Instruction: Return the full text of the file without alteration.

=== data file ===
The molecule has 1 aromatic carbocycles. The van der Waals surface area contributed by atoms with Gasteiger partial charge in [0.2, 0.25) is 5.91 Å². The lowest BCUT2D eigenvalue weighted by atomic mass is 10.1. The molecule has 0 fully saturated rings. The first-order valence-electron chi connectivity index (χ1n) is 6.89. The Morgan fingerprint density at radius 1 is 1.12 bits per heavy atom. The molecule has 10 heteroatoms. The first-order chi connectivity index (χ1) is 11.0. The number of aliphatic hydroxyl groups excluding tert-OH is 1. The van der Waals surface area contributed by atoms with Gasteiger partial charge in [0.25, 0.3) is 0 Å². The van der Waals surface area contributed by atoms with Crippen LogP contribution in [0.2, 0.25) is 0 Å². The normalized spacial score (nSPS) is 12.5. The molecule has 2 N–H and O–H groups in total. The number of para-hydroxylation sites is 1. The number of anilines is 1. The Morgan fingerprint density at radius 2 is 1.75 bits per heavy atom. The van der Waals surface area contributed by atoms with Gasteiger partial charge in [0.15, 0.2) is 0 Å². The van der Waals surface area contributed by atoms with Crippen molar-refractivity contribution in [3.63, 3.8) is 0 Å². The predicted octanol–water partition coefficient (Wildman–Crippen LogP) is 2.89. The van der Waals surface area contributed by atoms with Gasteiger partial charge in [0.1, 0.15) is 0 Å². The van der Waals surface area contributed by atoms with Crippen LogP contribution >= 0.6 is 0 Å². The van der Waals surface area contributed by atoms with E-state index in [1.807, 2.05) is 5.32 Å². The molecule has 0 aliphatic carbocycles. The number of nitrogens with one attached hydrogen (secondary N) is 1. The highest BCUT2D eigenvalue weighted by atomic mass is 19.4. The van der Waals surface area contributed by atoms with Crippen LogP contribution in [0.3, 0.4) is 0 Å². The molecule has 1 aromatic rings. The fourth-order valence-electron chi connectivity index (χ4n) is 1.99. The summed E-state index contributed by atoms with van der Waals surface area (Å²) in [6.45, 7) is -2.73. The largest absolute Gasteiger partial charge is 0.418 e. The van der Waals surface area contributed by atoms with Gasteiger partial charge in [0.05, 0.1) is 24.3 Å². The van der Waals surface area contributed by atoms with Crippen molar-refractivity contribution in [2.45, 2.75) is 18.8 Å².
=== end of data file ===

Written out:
The molecule has 1 aromatic carbocycles. The van der Waals surface area contributed by atoms with Gasteiger partial charge in [0.2, 0.25) is 5.91 Å². The lowest BCUT2D eigenvalue weighted by atomic mass is 10.1. The molecule has 0 fully saturated rings. The first-order valence-electron chi connectivity index (χ1n) is 6.89. The Morgan fingerprint density at radius 1 is 1.12 bits per heavy atom. The molecule has 10 heteroatoms. The first-order chi connectivity index (χ1) is 11.0. The number of aliphatic hydroxyl groups excluding tert-OH is 1. The van der Waals surface area contributed by atoms with Gasteiger partial charge in [0.25, 0.3) is 0 Å². The van der Waals surface area contributed by atoms with Crippen LogP contribution in [0.2, 0.25) is 0 Å². The normalized spacial score (nSPS) is 12.5. The molecule has 2 N–H and O–H groups in total. The number of para-hydroxylation sites is 1. The number of anilines is 1. The Morgan fingerprint density at radius 2 is 1.75 bits per heavy atom. The van der Waals surface area contributed by atoms with Gasteiger partial charge in [0.15, 0.2) is 0 Å². The van der Waals surface area contributed by atoms with Crippen molar-refractivity contribution in [3.63, 3.8) is 0 Å². The predicted octanol–water partition coefficient (Wildman–Crippen LogP) is 2.89. The van der Waals surface area contributed by atoms with Gasteiger partial charge in [0.1, 0.15) is 0 Å². The van der Waals surface area contributed by atoms with Crippen LogP contribution >= 0.6 is 0 Å². The van der Waals surface area contributed by atoms with E-state index in [1.807, 2.05) is 5.32 Å². The molecule has 0 aliphatic carbocycles. The number of nitrogens with one attached hydrogen (secondary N) is 1. The highest BCUT2D eigenvalue weighted by atomic mass is 19.4. The van der Waals surface area contributed by atoms with Crippen LogP contribution in [0.3, 0.4) is 0 Å². The molecule has 1 aromatic rings. The fourth-order valence-electron chi connectivity index (χ4n) is 1.99. The summed E-state index contributed by atoms with van der Waals surface area (Å²) in [6.45, 7) is -2.73. The largest absolute Gasteiger partial charge is 0.418 e. The van der Waals surface area contributed by atoms with Gasteiger partial charge in [0.05, 0.1) is 24.3 Å². The van der Waals surface area contributed by atoms with Crippen molar-refractivity contribution in [2.45, 2.75) is 18.8 Å².